As astute readers of this blog will notice, I am not from the northern hemisphere, I’m from South Africa. For me, Decembers are hot and sunny, punctuated by the occasional thunderstorm. So, it strikes me as particularly odd when shopping malls and online advertisements here start plastering snowflakes or frost-covered fir trees everywhere – all the hallmarks of a northern hemisphere Christmas.
However, seeing the juxtaposition of people in shorts and flip-flops doing Christmas shopping isn’t the only thing that is seemingly weird about South African Christmases to outsiders – it’s also the food.
I’ve spoken on my blog before about my husband’s Ukrainian-Canadian family and their plethora of traditions practiced on dark, frigid nights in late December. I think it was so mind-boggling to me because Christmas looks and feels so different in my corner of the world.
South African Christmas Memories
For one thing, I don’t picture snow and early sunsets on Christmas. My main memories of Christmas as a kid are scorching days and braais (barbeques) by the outdoor pool. My memories of Christmas are overwhelmingly sensory, and I have such a strong connection to them. Not only the food, but the feel of the entire day: the smell of sunscreen hastily slapped on my freckled shoulders while my dad restlessly pottered around the iconic South African kettle braai propped out on our patio in all its glory.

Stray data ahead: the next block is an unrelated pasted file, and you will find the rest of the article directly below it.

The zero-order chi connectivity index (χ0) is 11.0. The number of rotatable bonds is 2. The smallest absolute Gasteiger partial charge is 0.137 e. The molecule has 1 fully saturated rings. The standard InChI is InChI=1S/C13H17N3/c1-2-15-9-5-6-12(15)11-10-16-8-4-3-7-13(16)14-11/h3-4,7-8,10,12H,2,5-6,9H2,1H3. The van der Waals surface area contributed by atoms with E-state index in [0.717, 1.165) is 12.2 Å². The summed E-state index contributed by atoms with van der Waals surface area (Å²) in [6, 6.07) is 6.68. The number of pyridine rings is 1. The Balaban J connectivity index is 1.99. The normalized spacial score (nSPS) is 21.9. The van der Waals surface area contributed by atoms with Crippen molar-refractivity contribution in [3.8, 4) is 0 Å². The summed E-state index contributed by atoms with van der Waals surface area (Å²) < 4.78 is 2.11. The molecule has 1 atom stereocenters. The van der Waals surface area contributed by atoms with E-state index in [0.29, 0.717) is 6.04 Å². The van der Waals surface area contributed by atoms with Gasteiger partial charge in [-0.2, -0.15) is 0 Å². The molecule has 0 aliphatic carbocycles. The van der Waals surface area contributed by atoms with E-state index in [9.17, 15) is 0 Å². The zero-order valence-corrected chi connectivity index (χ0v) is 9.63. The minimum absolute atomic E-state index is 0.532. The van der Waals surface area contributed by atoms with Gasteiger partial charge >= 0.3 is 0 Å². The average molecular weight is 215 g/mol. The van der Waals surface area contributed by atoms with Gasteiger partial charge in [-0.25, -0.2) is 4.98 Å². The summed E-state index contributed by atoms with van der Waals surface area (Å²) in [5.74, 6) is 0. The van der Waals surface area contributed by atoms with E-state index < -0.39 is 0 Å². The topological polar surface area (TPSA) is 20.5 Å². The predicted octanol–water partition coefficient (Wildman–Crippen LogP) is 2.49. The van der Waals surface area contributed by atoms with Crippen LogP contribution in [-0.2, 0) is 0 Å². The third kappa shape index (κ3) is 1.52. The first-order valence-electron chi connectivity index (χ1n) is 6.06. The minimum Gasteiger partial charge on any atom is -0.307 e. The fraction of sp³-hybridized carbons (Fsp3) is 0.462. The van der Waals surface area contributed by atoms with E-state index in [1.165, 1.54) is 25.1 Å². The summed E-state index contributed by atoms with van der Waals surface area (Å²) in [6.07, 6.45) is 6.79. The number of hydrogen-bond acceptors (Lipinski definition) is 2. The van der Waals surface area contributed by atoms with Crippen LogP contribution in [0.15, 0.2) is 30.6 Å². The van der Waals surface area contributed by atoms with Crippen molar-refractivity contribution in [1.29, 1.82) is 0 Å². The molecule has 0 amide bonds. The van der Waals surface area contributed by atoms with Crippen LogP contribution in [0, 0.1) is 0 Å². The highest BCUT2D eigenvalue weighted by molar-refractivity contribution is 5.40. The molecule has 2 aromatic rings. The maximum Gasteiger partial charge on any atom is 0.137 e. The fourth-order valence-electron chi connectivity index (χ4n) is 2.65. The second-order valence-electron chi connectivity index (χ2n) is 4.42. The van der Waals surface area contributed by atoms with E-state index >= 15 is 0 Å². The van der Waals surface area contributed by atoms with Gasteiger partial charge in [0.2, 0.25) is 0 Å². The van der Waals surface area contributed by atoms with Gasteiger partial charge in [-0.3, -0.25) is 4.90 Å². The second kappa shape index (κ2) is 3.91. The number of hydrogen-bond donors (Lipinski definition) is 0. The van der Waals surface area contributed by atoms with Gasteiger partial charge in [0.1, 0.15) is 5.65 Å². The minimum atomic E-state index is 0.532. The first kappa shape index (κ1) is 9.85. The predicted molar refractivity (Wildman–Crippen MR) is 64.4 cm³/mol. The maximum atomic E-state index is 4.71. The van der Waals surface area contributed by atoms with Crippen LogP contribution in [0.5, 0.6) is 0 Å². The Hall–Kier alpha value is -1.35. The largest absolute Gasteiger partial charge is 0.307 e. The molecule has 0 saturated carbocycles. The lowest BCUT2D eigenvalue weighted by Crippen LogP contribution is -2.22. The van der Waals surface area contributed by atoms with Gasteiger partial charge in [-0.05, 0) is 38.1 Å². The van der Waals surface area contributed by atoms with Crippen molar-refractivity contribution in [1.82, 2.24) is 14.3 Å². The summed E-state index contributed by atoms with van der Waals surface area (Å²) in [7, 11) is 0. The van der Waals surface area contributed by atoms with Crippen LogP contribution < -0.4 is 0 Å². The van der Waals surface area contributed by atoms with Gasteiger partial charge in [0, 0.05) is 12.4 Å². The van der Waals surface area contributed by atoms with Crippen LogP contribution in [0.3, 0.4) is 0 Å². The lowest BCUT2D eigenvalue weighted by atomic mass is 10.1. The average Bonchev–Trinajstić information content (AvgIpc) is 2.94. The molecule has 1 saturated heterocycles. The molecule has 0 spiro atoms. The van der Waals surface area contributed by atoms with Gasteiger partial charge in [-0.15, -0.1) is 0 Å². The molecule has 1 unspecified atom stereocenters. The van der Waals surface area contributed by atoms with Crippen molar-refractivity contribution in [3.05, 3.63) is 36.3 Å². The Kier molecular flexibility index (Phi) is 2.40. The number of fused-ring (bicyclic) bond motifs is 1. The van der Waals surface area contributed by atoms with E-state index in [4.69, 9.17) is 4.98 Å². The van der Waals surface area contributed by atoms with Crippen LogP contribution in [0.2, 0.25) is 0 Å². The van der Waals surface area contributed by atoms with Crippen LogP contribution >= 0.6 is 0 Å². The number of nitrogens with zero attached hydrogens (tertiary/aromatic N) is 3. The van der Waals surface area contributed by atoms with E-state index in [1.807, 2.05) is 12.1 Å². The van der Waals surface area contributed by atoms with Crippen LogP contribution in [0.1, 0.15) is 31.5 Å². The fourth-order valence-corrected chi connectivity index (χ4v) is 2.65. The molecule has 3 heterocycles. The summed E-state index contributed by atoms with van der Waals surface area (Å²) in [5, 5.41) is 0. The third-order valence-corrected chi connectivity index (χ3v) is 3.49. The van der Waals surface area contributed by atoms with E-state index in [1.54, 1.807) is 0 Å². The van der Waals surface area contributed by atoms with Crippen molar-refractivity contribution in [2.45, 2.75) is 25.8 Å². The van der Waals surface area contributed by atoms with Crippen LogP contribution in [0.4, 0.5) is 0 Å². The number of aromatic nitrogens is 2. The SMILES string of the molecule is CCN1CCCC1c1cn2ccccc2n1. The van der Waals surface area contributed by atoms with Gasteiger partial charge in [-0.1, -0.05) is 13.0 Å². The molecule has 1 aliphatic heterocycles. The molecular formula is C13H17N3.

I remember the distinctive smell of the charcoal catching fire, the heat of the sun, the sound of the wind gently waving the branches of the willows at the bottom of our garden. These memories are punctuated by gigantic splashes in the pool, almost more out of necessity to cool down than the fun.
Boerewors and lamb chops were always the main fare in my house on Christmas Day, often paired with some cooling salads on the side, both green and potato. It would often be capped off by a big traditional South African dessert, like Malva pudding or Peppermint Crisp tart. I also have very fond memories of cold cuts of Christmas gammon being easily accessible as snacks throughout the day.
Christmas Day Differences
I also remember realising that my conception of Christmas Day was very different than others – my husband, on his first Christmas in Johannesburg, thought it an incredible novelty to go swimming outdoors on Christmas day of all things! And to have a barbeque!
While there is some small part of me that still romanticises the northern hemisphere idea of Christmas with a comforting blanket of snow, a turkey roasting in the oven, and many glasses of eggnog, I don’t think I’ll ever think of Christmas as anything different than what I grew up with.
And while it sounds a bit hokey, I also recognise that I was very lucky to have what I had on Christmas growing up, as there are certainly people far less fortunate than I was. Christmas, food, and giving are all inextricably linked for me. I hope that this year, whatever you can give people will create memories for them as strong and as positive as the ones I have.